Mr. Crowley: I can tell you that roughly at 4:30 a.m. Eastern Standard Time today four British Royal Air Force GR-1 Tornadoes and two U.S. Navy F/A-18 Hornets enforcing the southern no-fly zone used precision-guided munitions to strike military radar sites in southern Iraq near the towns of Talil and Ash-Shu'aybah. This came in response to Iraqi fighter aircraft, I think a flight of two MiG-23s had violated the no-fly zone earlier today.

Q: Were those strikes near the Ur archeological site?

Mr. Crowley: All I have is near Talil and Ash-Shu'aybah.

Q: Two MiG-23s?

Mr. Crowley: Two MiG-23s is my understanding.

Q:...be off limits for attacks? Archaeological sites.

Mr. Crowley: Clearly as we have seen in repeated episodes since DESERT FOX we will do whatever we have to do to reduce the threat to our air crews that are flying the enforcement missions in the north and south. We respond at a time and place of our choosing, and our response is directed at the air defense system of the Iraqis that is threatening our pilots.

So I can't speak to any blast damage that may have occurred to sites near Iraqi air defense systems or air defense sites, but our response was directed at the air defense system that continues to periodically threaten our ability to conduct these missions.

Q: This is the first attack on the southern no-fly zone in awhile. On that press release you're reading from it mentions that there have been 12 incidences I think over the last how many ever days that may have been darting in and out of the no-fly zone. I'm wondering about the policy.

It seems a bit specious now to be connecting attacks on radar sites with these ingresses into the airspace, because if they're not responded to immediately then it's almost a non-response. Why even continue this? I'm really going on my soapbox here. Why even continue this charade of it's a response to provocation when it's just kind of... They keep doing it and we bomb a radar site. Why don't we just keep bombing the radar sites and pretend, you know, be done with pretending that it's a response to their...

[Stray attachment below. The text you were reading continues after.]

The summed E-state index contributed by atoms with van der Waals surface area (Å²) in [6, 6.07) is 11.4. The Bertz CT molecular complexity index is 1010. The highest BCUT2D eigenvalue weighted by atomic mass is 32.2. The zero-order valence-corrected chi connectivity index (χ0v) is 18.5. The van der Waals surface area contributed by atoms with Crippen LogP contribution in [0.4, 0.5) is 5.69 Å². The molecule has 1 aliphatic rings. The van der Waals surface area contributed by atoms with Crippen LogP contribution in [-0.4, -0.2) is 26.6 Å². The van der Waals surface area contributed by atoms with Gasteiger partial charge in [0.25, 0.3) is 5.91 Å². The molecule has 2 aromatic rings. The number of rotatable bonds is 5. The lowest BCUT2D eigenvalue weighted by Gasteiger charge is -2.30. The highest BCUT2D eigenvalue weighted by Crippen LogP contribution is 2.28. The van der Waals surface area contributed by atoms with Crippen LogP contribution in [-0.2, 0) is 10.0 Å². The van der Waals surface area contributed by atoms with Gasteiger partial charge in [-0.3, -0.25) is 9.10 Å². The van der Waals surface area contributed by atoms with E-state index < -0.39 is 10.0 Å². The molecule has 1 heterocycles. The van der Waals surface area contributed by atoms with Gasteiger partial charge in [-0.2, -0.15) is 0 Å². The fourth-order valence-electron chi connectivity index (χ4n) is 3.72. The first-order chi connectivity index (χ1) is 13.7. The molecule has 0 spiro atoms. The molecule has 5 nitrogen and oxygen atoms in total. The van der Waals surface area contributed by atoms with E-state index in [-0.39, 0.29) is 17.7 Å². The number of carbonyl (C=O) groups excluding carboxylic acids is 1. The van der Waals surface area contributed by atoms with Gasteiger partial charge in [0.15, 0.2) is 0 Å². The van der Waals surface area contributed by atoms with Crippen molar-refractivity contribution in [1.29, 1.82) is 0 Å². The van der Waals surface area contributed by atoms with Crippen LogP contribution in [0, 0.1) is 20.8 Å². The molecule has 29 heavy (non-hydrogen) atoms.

Mr. Crowley: First and foremost we are interested in containing Saddam Hussein. The basis of the missions in both north and south is to prevent him from using aircraft and his air defense system to threaten our pilots and also to threaten other countries in the region. So first and foremost these regions, OPERATION NORTHERN WATCH and SOUTHERN WATCH are very successful in terms of preventing him from using his air forces in any militarily significant way.

He continues this pattern, this rope-a-dope that he has done for several months, probably to lure our aircraft into SAM traps because he's looking for an opportunity for a trophy and has offered rewards for his crews to shoot down a coalition aircraft.

So the reason why we conduct these responses to his violations is expressly to do so on our terms, at a time and place of our choosing. But it's directed at the air defense system that continues to inhibit our ability to enforce the no-fly zones.

Q: In the past Saddam Hussein has timed these little darting in and outs with the sort of a changing of the guard of the coalition aircraft. Have we done anything to remove those little loopholes? And secondly, have there been any attempts to engage the MiGs?

Mr. Crowley: Our aircraft have had the opportunity to engage the MiGs. We have done so in the past. We have shot down his aircraft in the past. I can't tell you when the last episode was, but back to DESERT FOX clearly he had at some point put his aircraft up and was sorry he did.

We vary the nature of our operations both north and south expressly so that he can't predict what we're going to do. That's primarily a force protection measure from our standpoint, but we are up there enforcing the no-fly zones on a daily basis, north and south. And we will continue to conduct these operations.